Researching Public Law and Public Policy in the Public Interest
David Troutt, founding director of the Rutgers Center on Law in Metropolitan Equity (CLiME) was featured in on NJ.com this week: A recent report by Rutgers University found the risk of displacement for Newarkers is already high, even though threat of gentrification remains premature. "Displacement through gentrification comes about because cities make deliberate tax policy decisions that favor certain elements over others," said David Troutt, one of the authors of the report and director of Rutger's Center for Law, Inequality and Metropolitan Equity. "A city like Newark has to exercise that same authority to protect (residents)," he added. "This is an obligation to make sure as it plans for growth, it also plans for affordability. Otherwise people disappear."
Making Newark Work for Newarkers is the full report of the Rutgers University-Newark Project on Equitable Growth in the City of Newark, written by CLiME and incorporating research conducted in conjunction with a university working group whose work began last April. We viewed the goal of equitable growth first in the context of housing issues before expanding to think about the fabric of community life and economic opportunity in the city. This Executive Summary includes the main findings from each chapter as well as the highlights from a comprehensive set of recommendations we submitted to Mayor Ras Baraka on October 27, 2017. The key fact that animates any study of equity and opportunity in a city undergoing downtown redevelopment is this: Newarkers face a longstanding crisis of housing affordability.

Cities may sue banks for injuries to their tax base caused by unlawful conduct against homeowners, according to the Supreme Court in a May 1st decision that was closely watched by fair housing advocates.  An unusual split among the justices produced the 5-4 opinion in Bank of America v. City of Miami.  The federal Fair Housing Act (FHA) ruling demonstrates that the aggregation of direct harms can produce broader consequences that may be actionable by indirect victims.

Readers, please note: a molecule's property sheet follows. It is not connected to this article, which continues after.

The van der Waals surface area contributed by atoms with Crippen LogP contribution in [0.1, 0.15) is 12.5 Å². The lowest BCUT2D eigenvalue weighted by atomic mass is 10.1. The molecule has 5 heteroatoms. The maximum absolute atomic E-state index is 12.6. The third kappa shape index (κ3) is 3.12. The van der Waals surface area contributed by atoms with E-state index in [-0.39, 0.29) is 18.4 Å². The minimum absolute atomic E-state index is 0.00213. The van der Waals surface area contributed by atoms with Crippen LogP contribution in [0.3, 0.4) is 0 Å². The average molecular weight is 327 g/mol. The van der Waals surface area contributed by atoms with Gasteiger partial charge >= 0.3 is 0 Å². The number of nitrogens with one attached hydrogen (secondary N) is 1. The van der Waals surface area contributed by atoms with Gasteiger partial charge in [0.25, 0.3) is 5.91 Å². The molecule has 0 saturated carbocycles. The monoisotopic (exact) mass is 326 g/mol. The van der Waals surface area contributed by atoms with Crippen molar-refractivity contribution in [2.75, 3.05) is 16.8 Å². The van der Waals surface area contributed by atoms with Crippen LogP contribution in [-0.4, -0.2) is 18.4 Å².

CLiME Director David Troutt comments on the the New Jersey Supreme Court's latest Mt. Laurel decision: "Even amid dramatic national change, a lot about life is still local."
While the Affirmatively Furthering Fair Housing rule requires cities to assess their housing stock in order to reduce disparities, the Newark Housing Authority follows the national pattern of dismissing racial integration.
The Peoples Emergency Center Community Development Corporation has developed a new complex of affordable housing projects, designed for low income artists in West Powelton’s Promise Zone in Philadelphia.
A new regional revolving loan fund will support affordable homes close to bus or rail corridors throughout the Puget Sound area.
While it is commonly understood that the Great Recession ended on June 2009, the total number of consumers having their foreclosure or negative public records still on their credit report actually peaked in 2015. This paper examines the lasting impact of these negative records on consumer spending and economic recovery.
The foreclosures in Wayne County, which includes Detroit, aren’t because homeowners owe money to banks. People here are losing their homes because of unpaid property taxes ― taxes that, in many cases, are based on outrageously high assessments that have not been updated for more than two decades.
Should your ZIP code determine your future? Not according to American ideals of social mobility. American realities, however, tell a different story: Where people grow up goes a long way toward shaping how well they will be educated, how stable their families will be, how high their dreams can soar.

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